Deferred Action Childhood Arrivals (DACA)

Humanitarian Visas


Deferred Action for Childhood Arrivals (DACA) was enacted through President Obama’s Executive Order in 2012. It has temporarily spared many young undocumented immigrants from deportation and also granted them work authorization. If granted, DACA will be valid for two years.

Deferred Action for Childhood Arrivals (DACA) was enacted through President Obama’s Executive Order in 2012.  It has temporarily spared many young undocumented immigrants from deportation and also granted them work authorization.  If granted, DACA will be valid for two years.

Eligibility Requirements

A DACA applicant must establish the following for their application to be approved:

  • Were under the age of 31 as of June 15, 2012;
  • Entered the U.S. before turning 31-years-old;
  • Continuously resided in the U.S. since June 15, 2007;
  • Were physically present in the U.S. on June 15, 2012;
  • Did not have lawful status as of June 15, 2012;
  • Are currently in school, have graduated or obtained a certificate of completion from high school, have obtained a general education development (GED) certificate, or are an honorably discharged veteran of the Coast Guard or Armed Forces of the U.S.; and
  • Have not been convicted of a felony, significant misdemeanor, or three or more other misdemeanors, and do not otherwise pose a threat to national security of public safety.

Meeting all of these requirements is not easy.  The U.S. Citizenship and Immigration Service (USCIS) is not going to simply accept your written statement about when you entered the U.S., or that you have graduated high school, etc.  It is quite the opposite, actually, as the USCIS will only approve an application if you submit evidence to satisfy each requirement.  This evidence can take many forms, but is commonly school or medical records, tax returns, bank statements, etc.  It is crucial that you submit sufficient documentation to maximize the chances that your application is approved.

Work Authorization

DACA has been a tremendous help for young undocumented immigrants.  While it is not permanent resident status or a path to U.S. citizenship, it has still provided many benefits, including the ability to apply for work authorization.  This work authorization allows a person to work anywhere in the U.S., allowing productive young people to further contribute to our society.  You should note that not every applicant is granted work authorization.  The USCIS requires applicant to prove financial hardship.

Work authorization also allows DACA recipients to obtain a valid social security number as well as a driver’s license. This opens up a world of possibilities. Many who could not pursue a college degree because they lacked a social security number will now be able to pursue higher education. The cost of higher education has also been a significant factor keeping many undocumented immigrants from pursuing college or advanced degrees. The ability to work with valid work authorization will help alleviate some of this burden and make attending college a reality.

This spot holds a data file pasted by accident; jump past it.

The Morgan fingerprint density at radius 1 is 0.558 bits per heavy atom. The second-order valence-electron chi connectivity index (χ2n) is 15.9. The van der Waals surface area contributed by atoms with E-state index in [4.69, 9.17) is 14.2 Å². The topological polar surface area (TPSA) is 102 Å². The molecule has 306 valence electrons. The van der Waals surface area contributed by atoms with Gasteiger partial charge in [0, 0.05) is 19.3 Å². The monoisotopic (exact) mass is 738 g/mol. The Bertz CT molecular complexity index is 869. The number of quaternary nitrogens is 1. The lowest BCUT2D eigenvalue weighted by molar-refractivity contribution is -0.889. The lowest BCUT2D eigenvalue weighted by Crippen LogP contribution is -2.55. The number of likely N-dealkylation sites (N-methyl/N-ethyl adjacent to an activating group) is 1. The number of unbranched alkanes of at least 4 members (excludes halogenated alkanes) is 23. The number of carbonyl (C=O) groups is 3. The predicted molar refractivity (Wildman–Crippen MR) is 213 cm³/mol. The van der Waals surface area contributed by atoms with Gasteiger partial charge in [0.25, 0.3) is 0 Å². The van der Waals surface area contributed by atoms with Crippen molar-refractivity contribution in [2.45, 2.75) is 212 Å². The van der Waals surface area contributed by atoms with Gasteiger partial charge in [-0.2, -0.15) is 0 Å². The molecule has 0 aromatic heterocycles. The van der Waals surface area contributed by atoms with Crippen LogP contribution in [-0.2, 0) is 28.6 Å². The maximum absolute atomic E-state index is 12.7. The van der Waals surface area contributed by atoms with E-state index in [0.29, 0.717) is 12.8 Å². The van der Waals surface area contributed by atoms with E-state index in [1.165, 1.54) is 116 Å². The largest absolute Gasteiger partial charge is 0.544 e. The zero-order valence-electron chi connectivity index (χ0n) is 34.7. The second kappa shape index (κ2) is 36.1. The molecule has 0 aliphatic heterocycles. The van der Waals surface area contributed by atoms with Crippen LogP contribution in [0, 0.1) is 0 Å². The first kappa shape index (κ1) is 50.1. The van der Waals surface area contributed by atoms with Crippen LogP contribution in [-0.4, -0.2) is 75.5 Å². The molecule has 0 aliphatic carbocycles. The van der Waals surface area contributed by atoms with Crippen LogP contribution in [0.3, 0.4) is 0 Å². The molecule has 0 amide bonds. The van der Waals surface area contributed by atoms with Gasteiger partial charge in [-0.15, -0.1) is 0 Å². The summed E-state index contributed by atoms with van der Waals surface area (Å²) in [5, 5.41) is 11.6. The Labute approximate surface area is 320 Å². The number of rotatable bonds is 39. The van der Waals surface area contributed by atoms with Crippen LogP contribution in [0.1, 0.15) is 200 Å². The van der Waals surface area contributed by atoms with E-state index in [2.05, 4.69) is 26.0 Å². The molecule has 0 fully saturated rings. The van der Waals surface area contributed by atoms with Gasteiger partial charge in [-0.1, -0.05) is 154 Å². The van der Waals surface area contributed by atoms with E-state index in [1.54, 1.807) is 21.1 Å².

Criminal History

Any criminal history is a major concern for one applying for DACA.  While a felony, serious misdemeanor or three other misdemeanors will automatically disqualify an applicant, the inquiry does not stop there.  Although expungements are not normally considered in the immigration context, they may be recognized for DACA.  On the other side, while convictions in Juvenile Court are not normally considered convictions for immigration purposes, they may be so considered here.

Because DACA is an exercise of prosecutorial discretion (which means the government has very wide, and unreviewable, latitude to make decisions), more than convictions will be taken into account.  Arrests that did not result in convictions will have to be adequately explained.  Suspicion of gang membership (which could be based solely on an innocent tattoo), participation in criminal activities or participation in activities that threaten the United States will all be reasons for denial. Any past activity that might fit these descriptions should be addressed in the initial application.

Reeves Immigration Law Group – Full-Service Immigration Law Firm

It is important to properly request DACA benefits.  There are extensive requirements for documentary evidence and strict guidelines for eligibility—especially for those with criminal histories or any exits from the United States.  The lawyers at Reeves Immigration Law Group can help. We will work tirelessly to prepare and submit your DACA application, giving you work authorization and hopefully peace of mind that you will be granted deferred action for the next two years.  Contact Reeves Immigration Law Group today for a confidential consultation about your case.


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